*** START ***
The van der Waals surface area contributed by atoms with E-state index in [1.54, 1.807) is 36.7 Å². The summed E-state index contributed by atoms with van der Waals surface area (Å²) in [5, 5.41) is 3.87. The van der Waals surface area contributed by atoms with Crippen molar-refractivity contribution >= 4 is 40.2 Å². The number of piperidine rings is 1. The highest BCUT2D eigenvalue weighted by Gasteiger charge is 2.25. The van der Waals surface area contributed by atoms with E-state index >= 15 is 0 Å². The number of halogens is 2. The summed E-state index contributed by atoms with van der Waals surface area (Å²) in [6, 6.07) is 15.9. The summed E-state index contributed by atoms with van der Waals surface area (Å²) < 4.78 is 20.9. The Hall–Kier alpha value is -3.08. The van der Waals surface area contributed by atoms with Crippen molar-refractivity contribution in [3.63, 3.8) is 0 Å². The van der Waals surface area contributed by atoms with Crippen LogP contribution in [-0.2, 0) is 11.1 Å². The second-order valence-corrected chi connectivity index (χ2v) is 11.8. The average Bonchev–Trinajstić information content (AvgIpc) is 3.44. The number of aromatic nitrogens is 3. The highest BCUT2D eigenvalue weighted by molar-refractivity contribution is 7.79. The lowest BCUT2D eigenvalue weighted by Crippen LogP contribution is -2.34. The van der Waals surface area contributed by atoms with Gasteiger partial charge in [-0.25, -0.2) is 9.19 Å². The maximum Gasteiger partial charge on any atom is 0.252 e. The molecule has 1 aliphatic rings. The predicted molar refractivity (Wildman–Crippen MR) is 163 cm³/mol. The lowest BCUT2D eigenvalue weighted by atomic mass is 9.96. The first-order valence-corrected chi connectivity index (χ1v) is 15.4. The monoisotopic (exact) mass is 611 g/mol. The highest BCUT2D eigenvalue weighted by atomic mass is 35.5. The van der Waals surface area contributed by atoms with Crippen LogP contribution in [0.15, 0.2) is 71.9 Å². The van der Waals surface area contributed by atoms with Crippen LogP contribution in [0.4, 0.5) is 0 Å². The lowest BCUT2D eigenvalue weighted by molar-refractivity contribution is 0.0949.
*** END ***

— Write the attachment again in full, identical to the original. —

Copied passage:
The van der Waals surface area contributed by atoms with E-state index in [1.54, 1.807) is 36.7 Å². The summed E-state index contributed by atoms with van der Waals surface area (Å²) in [5, 5.41) is 3.87. The van der Waals surface area contributed by atoms with Crippen molar-refractivity contribution >= 4 is 40.2 Å². The number of piperidine rings is 1. The highest BCUT2D eigenvalue weighted by Gasteiger charge is 2.25. The van der Waals surface area contributed by atoms with E-state index >= 15 is 0 Å². The number of halogens is 2. The summed E-state index contributed by atoms with van der Waals surface area (Å²) in [6, 6.07) is 15.9. The summed E-state index contributed by atoms with van der Waals surface area (Å²) < 4.78 is 20.9. The Hall–Kier alpha value is -3.08. The van der Waals surface area contributed by atoms with Crippen molar-refractivity contribution in [3.63, 3.8) is 0 Å². The van der Waals surface area contributed by atoms with Crippen LogP contribution in [-0.2, 0) is 11.1 Å². The second-order valence-corrected chi connectivity index (χ2v) is 11.8. The average Bonchev–Trinajstić information content (AvgIpc) is 3.44. The number of aromatic nitrogens is 3. The highest BCUT2D eigenvalue weighted by molar-refractivity contribution is 7.79. The lowest BCUT2D eigenvalue weighted by Crippen LogP contribution is -2.34. The van der Waals surface area contributed by atoms with Gasteiger partial charge in [-0.25, -0.2) is 9.19 Å². The maximum Gasteiger partial charge on any atom is 0.252 e. The molecule has 1 aliphatic rings. The predicted molar refractivity (Wildman–Crippen MR) is 163 cm³/mol. The lowest BCUT2D eigenvalue weighted by atomic mass is 9.96. The first-order valence-corrected chi connectivity index (χ1v) is 15.4. The monoisotopic (exact) mass is 611 g/mol. The highest BCUT2D eigenvalue weighted by atomic mass is 35.5. The van der Waals surface area contributed by atoms with Crippen LogP contribution in [0.15, 0.2) is 71.9 Å². The van der Waals surface area contributed by atoms with Crippen LogP contribution in [0.4, 0.5) is 0 Å². The lowest BCUT2D eigenvalue weighted by molar-refractivity contribution is 0.0949.